Peripheral neuropathy after extra-corporeal membrane oxygenation therapy in children: A case report

Medicine (Baltimore). 2021 Nov 12;100(45):e27735. doi: 10.1097/MD.0000000000027735.


RATIONALE: In recent years, the use of extracorporeal membrane oxygenation (ECMO) treatment for pediatric patients with cardiorespiratory failure has increased, with emphasis being given to the prevention of complications in ECMO-treated patients. Several studies have reported ECMO-related central nervous system complications, such as intracranial hemorrhage, cerebral infarction, and seizure. However, few cases of peripheral nerve injury have been reported in ECMO-treated adults; there have also been no reported cases of peripheral nerve injury in the pediatric population.

PATIENT CONCERNS: Two pediatric patients aged 16 and 6 experienced motor weakness in the extremities after the insertion of ECMO equipment.

DIAGNOSES: They were diagnosed with peripheral nerve injuries through an electrodiagnostic study that showed femoral/sciatic neuropathies and brachial plexopathy. Arteriography and doppler sonography was performed to find the cause of peripheral nerve injury, and this may be the results of vascular compromise and compressive injuries, respectively.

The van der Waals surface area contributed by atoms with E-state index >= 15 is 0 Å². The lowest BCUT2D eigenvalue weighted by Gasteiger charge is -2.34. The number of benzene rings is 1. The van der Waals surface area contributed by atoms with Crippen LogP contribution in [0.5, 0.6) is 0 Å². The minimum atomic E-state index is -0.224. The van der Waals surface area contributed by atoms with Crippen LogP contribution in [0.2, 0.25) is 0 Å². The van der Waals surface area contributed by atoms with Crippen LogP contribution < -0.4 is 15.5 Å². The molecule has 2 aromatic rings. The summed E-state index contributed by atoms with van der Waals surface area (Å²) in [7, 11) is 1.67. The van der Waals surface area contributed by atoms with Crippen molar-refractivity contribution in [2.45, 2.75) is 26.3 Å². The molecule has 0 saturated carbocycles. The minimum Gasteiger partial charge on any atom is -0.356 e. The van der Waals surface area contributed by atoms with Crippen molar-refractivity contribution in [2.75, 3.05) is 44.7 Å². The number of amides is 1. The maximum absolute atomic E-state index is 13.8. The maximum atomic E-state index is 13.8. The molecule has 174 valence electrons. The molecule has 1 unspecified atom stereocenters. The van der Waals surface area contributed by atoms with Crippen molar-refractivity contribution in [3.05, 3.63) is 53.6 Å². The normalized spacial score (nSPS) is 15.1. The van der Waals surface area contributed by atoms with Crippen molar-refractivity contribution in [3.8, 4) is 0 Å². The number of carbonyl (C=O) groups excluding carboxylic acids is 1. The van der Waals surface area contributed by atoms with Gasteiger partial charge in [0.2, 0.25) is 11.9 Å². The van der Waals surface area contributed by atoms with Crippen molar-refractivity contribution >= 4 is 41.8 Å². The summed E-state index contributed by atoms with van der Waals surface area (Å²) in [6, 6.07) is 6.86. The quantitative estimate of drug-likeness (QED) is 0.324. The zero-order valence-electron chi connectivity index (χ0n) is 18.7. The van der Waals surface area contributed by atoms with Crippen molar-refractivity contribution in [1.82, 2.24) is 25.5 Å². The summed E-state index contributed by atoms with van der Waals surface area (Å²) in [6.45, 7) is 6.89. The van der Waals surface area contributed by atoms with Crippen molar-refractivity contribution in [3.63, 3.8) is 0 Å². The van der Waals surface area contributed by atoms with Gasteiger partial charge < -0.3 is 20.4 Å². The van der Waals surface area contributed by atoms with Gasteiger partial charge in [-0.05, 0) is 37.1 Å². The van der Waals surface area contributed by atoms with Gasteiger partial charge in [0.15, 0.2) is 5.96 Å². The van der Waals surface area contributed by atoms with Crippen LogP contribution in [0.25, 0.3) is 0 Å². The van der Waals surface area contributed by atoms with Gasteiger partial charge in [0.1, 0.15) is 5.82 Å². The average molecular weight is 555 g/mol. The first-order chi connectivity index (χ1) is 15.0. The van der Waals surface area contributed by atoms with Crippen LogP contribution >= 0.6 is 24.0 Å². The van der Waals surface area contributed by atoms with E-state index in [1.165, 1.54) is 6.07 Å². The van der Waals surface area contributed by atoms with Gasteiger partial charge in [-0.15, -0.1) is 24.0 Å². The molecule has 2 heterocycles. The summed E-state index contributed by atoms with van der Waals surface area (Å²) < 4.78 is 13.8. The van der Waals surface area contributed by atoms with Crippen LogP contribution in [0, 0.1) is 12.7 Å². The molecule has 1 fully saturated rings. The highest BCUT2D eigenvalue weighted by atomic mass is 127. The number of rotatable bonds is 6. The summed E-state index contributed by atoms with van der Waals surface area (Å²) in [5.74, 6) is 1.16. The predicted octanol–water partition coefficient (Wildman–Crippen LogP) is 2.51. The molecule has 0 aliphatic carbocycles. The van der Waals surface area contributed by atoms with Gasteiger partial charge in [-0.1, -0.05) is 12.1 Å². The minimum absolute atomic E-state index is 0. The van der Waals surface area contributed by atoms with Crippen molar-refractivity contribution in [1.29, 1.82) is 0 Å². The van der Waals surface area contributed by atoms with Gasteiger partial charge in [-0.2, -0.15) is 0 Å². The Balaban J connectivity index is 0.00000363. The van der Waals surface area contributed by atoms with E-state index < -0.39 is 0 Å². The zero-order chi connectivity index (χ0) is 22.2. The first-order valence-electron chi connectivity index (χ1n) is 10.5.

INTERVENTIONS: Surgical embolectomy was performed to remove thrombus in one patient. Two patients received orthosis, and physical therapy and occupational therapy were performed to prevent contracture and improve strength and functional use.

OUTCOMES: Two pediatric patients showed a gradual improvement in motor power and function.

LESSONS: Through this case report, we present rare ECMO-related complications and emphasize the importance of early diagnosis and monitoring of peripheral nerve injury in ECMO-treated children.

PMID:34766582 | DOI:10.1097/MD.0000000000027735

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